SUTD Researcher Raise Awareness Of KNOB Attacks


KNOB Attack, also known as Key Negotiation of Bluetooth Attack, was brilliantly explained by a researcher from the Singapore University of Technology and Design, Daniel Antonioli, during CyberWire’s Research Saturday presented by Juniper Network. Based on the interview, malicious attackers use KNOB Attack to take advantage of Bluetooth’s security vulnerabilities and gather sensitive data from communicating parties.

According to Antonioli, Bluetooth technology, when in the pairing stage, is a long-term establishment of recognition between two devices that have not met before. Devices such as headphones, laptops and smart televisions all have Bluetooth, which can be used to connect with other devices to perform different linked activities. Heller from TechTarget’s Search Security quotes the abstract from Antonioli’s research paper: “The attack allows a third party, without knowledge of any secret material (such as link and encryption keys), to make two (or more) victims agree on an encryption key with only 1 byte (8 bits) of entropy”.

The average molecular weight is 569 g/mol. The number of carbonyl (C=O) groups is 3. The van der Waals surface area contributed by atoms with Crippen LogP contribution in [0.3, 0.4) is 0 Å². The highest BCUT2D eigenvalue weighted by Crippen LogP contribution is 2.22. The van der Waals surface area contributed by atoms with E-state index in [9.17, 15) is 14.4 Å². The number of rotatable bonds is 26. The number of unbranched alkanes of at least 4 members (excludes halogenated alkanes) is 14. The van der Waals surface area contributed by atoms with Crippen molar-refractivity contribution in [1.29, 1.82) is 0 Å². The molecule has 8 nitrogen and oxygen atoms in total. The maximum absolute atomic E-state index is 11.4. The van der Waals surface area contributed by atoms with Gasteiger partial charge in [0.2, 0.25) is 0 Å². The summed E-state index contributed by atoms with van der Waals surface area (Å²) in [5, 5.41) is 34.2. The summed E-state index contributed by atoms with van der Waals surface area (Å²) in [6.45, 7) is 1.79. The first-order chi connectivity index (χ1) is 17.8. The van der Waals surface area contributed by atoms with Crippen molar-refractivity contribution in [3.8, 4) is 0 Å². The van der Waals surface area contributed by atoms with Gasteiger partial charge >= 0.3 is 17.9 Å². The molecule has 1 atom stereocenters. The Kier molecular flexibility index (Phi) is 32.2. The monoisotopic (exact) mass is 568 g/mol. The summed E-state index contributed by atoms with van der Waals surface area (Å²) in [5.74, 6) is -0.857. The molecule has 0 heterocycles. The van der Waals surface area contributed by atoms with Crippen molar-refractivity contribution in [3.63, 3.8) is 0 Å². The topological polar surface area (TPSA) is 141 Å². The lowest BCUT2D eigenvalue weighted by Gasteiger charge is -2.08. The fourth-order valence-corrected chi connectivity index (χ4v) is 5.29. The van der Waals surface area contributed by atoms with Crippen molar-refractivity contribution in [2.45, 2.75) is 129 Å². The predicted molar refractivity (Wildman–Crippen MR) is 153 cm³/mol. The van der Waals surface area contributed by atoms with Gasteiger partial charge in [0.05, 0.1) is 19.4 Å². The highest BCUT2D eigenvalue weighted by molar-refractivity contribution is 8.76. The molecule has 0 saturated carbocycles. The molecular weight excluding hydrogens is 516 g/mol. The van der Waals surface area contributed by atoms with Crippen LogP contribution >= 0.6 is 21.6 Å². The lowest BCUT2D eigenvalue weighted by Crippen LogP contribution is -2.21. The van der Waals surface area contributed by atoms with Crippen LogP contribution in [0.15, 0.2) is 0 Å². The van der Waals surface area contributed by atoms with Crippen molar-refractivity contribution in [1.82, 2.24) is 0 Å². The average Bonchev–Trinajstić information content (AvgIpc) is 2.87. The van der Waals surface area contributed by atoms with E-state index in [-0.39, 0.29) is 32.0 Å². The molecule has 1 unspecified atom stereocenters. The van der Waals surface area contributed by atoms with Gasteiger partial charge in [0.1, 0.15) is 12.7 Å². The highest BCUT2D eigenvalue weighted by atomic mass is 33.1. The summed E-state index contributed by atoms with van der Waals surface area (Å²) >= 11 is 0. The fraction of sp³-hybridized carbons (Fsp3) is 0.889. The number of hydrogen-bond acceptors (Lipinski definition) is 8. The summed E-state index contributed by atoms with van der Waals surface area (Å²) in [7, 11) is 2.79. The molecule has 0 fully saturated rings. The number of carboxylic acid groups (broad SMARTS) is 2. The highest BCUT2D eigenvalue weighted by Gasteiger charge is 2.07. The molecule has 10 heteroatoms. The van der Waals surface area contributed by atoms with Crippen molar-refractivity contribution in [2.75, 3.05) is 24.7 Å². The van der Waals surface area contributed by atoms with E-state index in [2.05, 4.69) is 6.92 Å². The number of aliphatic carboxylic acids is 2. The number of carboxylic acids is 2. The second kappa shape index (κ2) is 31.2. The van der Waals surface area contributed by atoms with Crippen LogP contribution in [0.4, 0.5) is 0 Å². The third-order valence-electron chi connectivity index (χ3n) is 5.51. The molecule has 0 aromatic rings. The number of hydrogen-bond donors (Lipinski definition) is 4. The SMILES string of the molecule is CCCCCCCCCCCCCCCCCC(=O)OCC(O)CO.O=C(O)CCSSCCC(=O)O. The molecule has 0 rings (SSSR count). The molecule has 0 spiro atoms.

Based on the interview, the low entropy with only 1 byte (8 bits) allows attackers with Bluetooth engineering expertise to brute-force the key negotiation value. Although, the attackers would need to be within Bluetooth range. Heller’s article continues discussion of Antonioli’s research paper: “Such low entropy enables the attacker to easily brute force the negotiated encryption keys, decrypt the eavesdropped ciphertext, and inject valid messages (in real-time)”. Also, the protocol used in the devices by Bluetooth is not encrypted. Therefore, the packets that are sent from one device to another have no integrity. A third party can exploit this vulnerability if they launch a middle-man-attack against the devices, in order to gather sensitive information.

At the end of the interview, Antonioli also suggested for professionals within organizations and corporations to patch their operating systems to prevent these types of vulnerabilities from affecting business. If an organization’s system could not perform these patch activities, an alternative would be to avoid sharing sensitive information through devices connected to Bluetooth.